Articles of interest:

Asia Times on the growing protest movement in Kashmir:

Those out on the streets today belong to a generation born during the militancy. All they have seen is violence by state and non-state actors. The face of India they have seen in Kashmir is that of its coercive apparatus. It is true that they have also seen a bit of democracy – when politicians make grand promises during elections. But democracy has brought them no jobs, no security, and no future. That frustration is exploding on the streets in such circumstances is not surprising.

Dawn on the decision of the All Parties Hurriyat Conference to call for mass protests this week:

A rigid curfew was lifted from most of Kashmir on Sunday, but shops and businesses remained shut after separatists called for a strike to protest Indian rule in the Himalayan region.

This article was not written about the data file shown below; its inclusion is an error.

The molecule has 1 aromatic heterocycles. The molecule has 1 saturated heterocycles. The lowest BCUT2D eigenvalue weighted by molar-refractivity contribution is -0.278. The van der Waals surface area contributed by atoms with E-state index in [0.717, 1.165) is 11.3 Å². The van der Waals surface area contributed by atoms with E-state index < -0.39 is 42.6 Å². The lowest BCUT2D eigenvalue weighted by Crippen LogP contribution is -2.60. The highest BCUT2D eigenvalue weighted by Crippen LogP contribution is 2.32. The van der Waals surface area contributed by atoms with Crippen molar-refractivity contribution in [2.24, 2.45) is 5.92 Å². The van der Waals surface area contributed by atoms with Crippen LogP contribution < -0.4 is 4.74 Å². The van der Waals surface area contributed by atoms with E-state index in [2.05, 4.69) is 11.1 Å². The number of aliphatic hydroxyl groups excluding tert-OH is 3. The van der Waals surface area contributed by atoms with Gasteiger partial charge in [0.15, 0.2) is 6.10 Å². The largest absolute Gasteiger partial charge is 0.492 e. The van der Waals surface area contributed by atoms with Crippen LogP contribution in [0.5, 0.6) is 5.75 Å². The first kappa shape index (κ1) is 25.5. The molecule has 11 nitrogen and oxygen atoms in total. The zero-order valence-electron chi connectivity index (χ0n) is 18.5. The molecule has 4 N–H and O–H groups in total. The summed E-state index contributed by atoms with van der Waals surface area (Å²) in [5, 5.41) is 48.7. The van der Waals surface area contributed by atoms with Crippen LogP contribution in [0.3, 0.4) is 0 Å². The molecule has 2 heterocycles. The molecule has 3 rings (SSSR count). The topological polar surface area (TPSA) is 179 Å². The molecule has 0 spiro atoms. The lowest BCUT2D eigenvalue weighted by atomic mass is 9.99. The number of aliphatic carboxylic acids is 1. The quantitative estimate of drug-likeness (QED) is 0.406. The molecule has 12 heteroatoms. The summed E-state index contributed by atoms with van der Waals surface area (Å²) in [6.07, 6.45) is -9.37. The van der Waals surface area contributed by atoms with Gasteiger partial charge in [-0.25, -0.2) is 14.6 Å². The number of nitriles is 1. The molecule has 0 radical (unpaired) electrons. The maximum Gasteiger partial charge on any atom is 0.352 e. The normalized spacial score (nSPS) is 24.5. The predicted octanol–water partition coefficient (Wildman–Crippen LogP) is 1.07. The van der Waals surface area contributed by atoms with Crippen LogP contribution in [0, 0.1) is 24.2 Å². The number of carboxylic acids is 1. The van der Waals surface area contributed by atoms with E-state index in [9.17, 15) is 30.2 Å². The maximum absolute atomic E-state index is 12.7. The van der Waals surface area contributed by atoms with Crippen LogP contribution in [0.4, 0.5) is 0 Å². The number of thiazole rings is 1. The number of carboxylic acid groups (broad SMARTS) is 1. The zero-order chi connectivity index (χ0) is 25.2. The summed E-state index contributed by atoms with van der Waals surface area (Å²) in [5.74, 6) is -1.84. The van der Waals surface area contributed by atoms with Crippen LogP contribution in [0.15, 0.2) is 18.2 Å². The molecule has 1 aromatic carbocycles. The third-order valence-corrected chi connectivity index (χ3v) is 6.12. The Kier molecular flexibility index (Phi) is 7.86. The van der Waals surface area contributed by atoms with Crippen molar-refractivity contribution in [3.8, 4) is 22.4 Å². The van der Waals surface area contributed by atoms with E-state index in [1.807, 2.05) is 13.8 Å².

Curfew-like restrictions were imposed in some areas of Srinagar, the main city in Indian-administered Kashmir, and in two southern towns following clashes late Saturday between anti-India protesters and government forces, a police officer said Sunday, speaking on condition of anonymity as he was not authorized to speak to the media.

(This at least forces the question of how dominant a player the APHC is in the new protests which seem to be dominated by young, unaffiliated men).

The new line from the Indian state about Kashmir seems to have shifted.  The first several weeks were dominated by the claim that Lashkar-e-Taiba and Jaish-e-Muhammad were behind the protests (this was the Chidambaram position, backed up by a ridiculous phone call which is supposed to prove the connection to Pakistan).  The new argument is that this is a failure of Omar Abdullah’s government to provide economic stability (devolution in this respect is also part of the blame game).